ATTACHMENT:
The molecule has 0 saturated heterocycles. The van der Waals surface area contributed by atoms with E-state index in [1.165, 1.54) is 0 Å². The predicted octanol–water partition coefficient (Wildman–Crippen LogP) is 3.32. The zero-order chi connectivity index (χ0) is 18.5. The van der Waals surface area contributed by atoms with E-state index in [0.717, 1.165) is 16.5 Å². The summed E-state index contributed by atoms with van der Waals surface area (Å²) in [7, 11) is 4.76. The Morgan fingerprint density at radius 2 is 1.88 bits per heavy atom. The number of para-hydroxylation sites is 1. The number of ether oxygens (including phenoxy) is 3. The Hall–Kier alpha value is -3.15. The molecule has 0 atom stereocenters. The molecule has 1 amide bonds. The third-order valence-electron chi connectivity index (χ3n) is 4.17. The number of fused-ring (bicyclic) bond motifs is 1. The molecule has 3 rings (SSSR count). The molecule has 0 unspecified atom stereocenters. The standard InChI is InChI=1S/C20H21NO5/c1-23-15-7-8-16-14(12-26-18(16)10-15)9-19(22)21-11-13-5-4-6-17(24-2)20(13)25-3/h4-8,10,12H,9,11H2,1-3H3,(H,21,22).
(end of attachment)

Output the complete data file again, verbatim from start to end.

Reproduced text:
The molecule has 0 saturated heterocycles. The van der Waals surface area contributed by atoms with E-state index in [1.165, 1.54) is 0 Å². The predicted octanol–water partition coefficient (Wildman–Crippen LogP) is 3.32. The zero-order chi connectivity index (χ0) is 18.5. The van der Waals surface area contributed by atoms with E-state index in [0.717, 1.165) is 16.5 Å². The summed E-state index contributed by atoms with van der Waals surface area (Å²) in [7, 11) is 4.76. The Morgan fingerprint density at radius 2 is 1.88 bits per heavy atom. The number of para-hydroxylation sites is 1. The number of ether oxygens (including phenoxy) is 3. The Hall–Kier alpha value is -3.15. The molecule has 0 atom stereocenters. The molecule has 1 amide bonds. The third-order valence-electron chi connectivity index (χ3n) is 4.17. The number of fused-ring (bicyclic) bond motifs is 1. The molecule has 3 rings (SSSR count). The molecule has 0 unspecified atom stereocenters. The standard InChI is InChI=1S/C20H21NO5/c1-23-15-7-8-16-14(12-26-18(16)10-15)9-19(22)21-11-13-5-4-6-17(24-2)20(13)25-3/h4-8,10,12H,9,11H2,1-3H3,(H,21,22).